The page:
Introduction

What makes the Horseshoe Tavern legendary is its varying music genres reflecting Toronto's evolving music scenes.

From country, folk, and rock n’ roll to punk, grunge and new-wave scenes, to Indie and alternative music, the Horseshoe has been a cornerstone in downtown Toronto for over 70 years at 370 Queen Street West, a place to hear the latest and greatest bands.

A black and white photograph showing a street scene. At the top of the photograph has been written “(Geog)- CAN-Toronto-Streets-Queen-Spadina”. The photo reflects the 1920s in Toronto. The camera looks north along a bustling road that is divided with a line of trees down the middle. Old-fashioned cars drive along it and are parked by the side of the road.

The former blacksmith’s shop, today known as the Horseshoe Tavern, had sat near the corner of Queen Street West and Spadina Avenue for more than 150 years. The building is believed to date to the 1860s. This bustling street scene, which looks north along Spadina Avenue across Queen Street West, dates to circa 1926.

Courtesy of City of Toronto Archives, Fonds 1244, Series 244, Item 7338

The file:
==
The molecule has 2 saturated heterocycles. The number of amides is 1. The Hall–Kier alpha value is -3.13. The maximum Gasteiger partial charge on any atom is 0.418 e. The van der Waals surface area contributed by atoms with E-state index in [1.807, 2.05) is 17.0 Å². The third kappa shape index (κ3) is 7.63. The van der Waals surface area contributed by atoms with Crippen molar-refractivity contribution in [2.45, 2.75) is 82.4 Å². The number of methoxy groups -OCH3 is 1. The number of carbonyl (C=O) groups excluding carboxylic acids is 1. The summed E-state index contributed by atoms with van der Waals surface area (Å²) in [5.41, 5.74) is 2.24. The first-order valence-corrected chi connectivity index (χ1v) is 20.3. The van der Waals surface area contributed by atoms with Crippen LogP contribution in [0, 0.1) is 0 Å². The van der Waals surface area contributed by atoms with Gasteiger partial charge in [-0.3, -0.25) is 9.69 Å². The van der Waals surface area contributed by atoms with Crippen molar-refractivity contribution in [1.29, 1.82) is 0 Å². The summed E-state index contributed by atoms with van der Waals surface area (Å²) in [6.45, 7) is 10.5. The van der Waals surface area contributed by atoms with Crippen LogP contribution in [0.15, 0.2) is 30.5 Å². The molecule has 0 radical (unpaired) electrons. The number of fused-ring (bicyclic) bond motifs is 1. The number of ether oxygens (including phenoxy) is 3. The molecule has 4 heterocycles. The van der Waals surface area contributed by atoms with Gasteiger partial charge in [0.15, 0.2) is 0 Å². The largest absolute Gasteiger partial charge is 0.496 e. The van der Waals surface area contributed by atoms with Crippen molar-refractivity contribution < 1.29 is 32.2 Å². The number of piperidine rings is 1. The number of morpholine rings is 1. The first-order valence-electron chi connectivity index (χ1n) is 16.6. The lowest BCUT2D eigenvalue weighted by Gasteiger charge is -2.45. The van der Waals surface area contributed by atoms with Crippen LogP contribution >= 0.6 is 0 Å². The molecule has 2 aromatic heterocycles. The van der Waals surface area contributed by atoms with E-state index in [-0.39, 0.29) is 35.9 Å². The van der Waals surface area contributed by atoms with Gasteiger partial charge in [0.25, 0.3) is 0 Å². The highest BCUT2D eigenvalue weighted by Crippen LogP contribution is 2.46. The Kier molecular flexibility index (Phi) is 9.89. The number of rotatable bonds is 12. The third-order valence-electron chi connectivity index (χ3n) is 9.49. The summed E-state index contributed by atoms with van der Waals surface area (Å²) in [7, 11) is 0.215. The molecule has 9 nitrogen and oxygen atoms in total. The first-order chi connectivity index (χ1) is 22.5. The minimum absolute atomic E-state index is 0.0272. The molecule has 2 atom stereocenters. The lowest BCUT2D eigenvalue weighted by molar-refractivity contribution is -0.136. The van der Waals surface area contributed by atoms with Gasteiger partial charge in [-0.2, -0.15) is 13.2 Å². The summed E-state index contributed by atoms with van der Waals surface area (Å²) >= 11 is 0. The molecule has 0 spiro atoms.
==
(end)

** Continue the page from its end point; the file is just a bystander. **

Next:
Early Days
A couple dance on a checkboard floor while a band plays on stage. They are wearing 1950s style clothing, including a poodle skirt and cardigan.

1980s dancers play homage to the music that might have echoed from the speakers at the Tavern in the 1950s. During the 1980s, the Horseshoe Tavern was temporarily transformed into a 1950s-style dance club known as “Stagger Lee’s.” The black and white checkerboard pattern on the floor dates to this 1980s phase of the Tavern’s life.

Photo by Mike Slaughter, courtesy Toronto Star, 1983

Early Days

In the late 1940s, Jack Starr bought the former blacksmith shop on Queen Street West, opening the Horseshoe Tavern on December 9, 1947. Ironically, Starr may not have known about the building’s blacksmithing history when choosing the name “Horseshoe.” Maybe he was just hoping the business would be lucky. 

Starr’s new business became known as a country and rockabilly sit-down restaurant. In the mid-1950s, Starr turned the club into a 500-seat live music venue. Known as Nashville North, many country music fans came from both outside of Toronto and from the United States to listen to acts like Marvin Rainwater. Rainwater, who was from Kansas, belted out songs like "Gonna Find Me A Bluebird", evoking images of his prairie cowboy homeland. 

Stompin' Tom
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Listen: Stompin' Tom Connors

East coast country-music legend Stompin’ Tom Connors (1936–2013) became a household name at the Horseshoe Tavern. He holds the longest record of consecutive sold-out performances.